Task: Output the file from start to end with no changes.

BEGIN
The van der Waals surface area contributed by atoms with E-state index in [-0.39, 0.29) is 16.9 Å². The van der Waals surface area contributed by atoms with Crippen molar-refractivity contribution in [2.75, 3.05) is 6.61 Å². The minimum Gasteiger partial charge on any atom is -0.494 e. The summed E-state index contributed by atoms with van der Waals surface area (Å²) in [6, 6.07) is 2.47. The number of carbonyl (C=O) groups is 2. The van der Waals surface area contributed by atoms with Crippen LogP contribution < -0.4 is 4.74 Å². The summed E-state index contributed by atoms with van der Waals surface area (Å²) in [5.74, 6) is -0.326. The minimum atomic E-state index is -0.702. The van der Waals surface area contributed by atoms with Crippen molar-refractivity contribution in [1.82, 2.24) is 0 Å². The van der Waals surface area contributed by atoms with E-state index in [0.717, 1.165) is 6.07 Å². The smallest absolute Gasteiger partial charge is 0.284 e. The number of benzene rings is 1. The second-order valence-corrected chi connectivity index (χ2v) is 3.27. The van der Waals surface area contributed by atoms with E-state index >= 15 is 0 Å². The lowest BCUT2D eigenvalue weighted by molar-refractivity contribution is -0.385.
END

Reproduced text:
The van der Waals surface area contributed by atoms with E-state index in [-0.39, 0.29) is 16.9 Å². The van der Waals surface area contributed by atoms with Crippen molar-refractivity contribution in [2.75, 3.05) is 6.61 Å². The minimum Gasteiger partial charge on any atom is -0.494 e. The summed E-state index contributed by atoms with van der Waals surface area (Å²) in [6, 6.07) is 2.47. The number of carbonyl (C=O) groups is 2. The van der Waals surface area contributed by atoms with Crippen LogP contribution < -0.4 is 4.74 Å². The summed E-state index contributed by atoms with van der Waals surface area (Å²) in [5.74, 6) is -0.326. The minimum atomic E-state index is -0.702. The van der Waals surface area contributed by atoms with Crippen molar-refractivity contribution in [1.82, 2.24) is 0 Å². The van der Waals surface area contributed by atoms with E-state index in [0.717, 1.165) is 6.07 Å². The smallest absolute Gasteiger partial charge is 0.284 e. The number of benzene rings is 1. The second-order valence-corrected chi connectivity index (χ2v) is 3.27. The van der Waals surface area contributed by atoms with E-state index >= 15 is 0 Å². The lowest BCUT2D eigenvalue weighted by molar-refractivity contribution is -0.385.